I enjoyed The Whale: A Love Story despite at times having had a hard time reading it. The book was primarily about the meeting and subsequent friendship of Herman Melville and Nathaniel Hawthorne. In addition to feeling overly factual for a fictional book, it also needed that “spice.” Unfortunately, it read like a well-prepared dish that lacked salt and pepper.
The two gentlemen met in the summer of 1850 on a picnic which was arranged by David Dudley Field, a lawyer and reformer. The guests on this outing reflected a “who’s who” of famous men of that era and included Oliver Wendell Holmes, in addition to Hawthorne and Melville and a few other less significant men. As the group was climbing Monument Mountain in western Massachusetts, it started to rain causing the group to scatter and resulting in Melville and Hawthorne being together with no one else around. Thus began their historical relationship.
At this time both writers were working on their masterpieces–for Hawthorne it was The House of The Seven Gables and for Melville it was The Whale (the working title of Moby Dick). Melville was having many problems with his book including finding it difficult to create its ending. He was also unhappy about his portrayal of the main characters and spent many sleepless nights trying desperately to figure out how he could improve them.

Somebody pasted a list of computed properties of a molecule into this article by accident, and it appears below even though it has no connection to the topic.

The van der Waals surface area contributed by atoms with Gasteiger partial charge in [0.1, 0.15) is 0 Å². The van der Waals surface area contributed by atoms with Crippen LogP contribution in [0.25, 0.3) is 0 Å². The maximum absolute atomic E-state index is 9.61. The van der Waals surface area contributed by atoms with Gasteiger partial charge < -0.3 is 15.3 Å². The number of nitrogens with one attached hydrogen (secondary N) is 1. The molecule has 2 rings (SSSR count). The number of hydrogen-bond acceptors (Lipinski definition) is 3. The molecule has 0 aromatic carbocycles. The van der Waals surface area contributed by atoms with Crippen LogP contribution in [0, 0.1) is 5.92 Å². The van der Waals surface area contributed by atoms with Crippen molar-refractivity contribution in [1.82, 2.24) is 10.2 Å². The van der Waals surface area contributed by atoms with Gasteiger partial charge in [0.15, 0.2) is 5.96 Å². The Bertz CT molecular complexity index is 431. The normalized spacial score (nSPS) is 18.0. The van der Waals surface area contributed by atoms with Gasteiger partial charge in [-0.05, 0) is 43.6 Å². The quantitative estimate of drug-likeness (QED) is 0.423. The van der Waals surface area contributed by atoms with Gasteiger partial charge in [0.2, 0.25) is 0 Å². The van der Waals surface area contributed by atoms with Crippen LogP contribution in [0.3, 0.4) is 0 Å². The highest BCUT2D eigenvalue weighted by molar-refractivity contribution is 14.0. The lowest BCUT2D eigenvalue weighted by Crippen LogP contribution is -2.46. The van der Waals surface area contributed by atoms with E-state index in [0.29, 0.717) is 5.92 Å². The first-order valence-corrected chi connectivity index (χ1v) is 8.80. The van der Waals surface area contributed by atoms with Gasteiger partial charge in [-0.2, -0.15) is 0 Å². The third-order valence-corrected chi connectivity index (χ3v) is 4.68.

During this time the friendship between Melville and Hawthorne blossomed. Living in close proximity, they often visited one another and enjoyed wonderful conversation over brandy and long cigars. When Melville finally completed his book, he dedicated it to his good friend writing, “In token of my admiration for his genius this book is dedicated to Nathaniel Hawthorne”. Hawthorne was much delighted.
Melville was shocked to hear the news of Hawthorne’s death in May of 1864 but did not attend the funeral. Melville had just started the novella Billy Budd in 1888 and was still working on it when he died in 1891.
Meredith has been an avid reader since childhood and loves to talk about books. A bit of a Luddite, she has only recently become acquainted with E-Reading and online book reviews. She finds exposure to such a wide audience of opinion on books fascinating.
Review copy was provided free of any obligation by Viking Penguin. No monetary or any other form of compensation was received.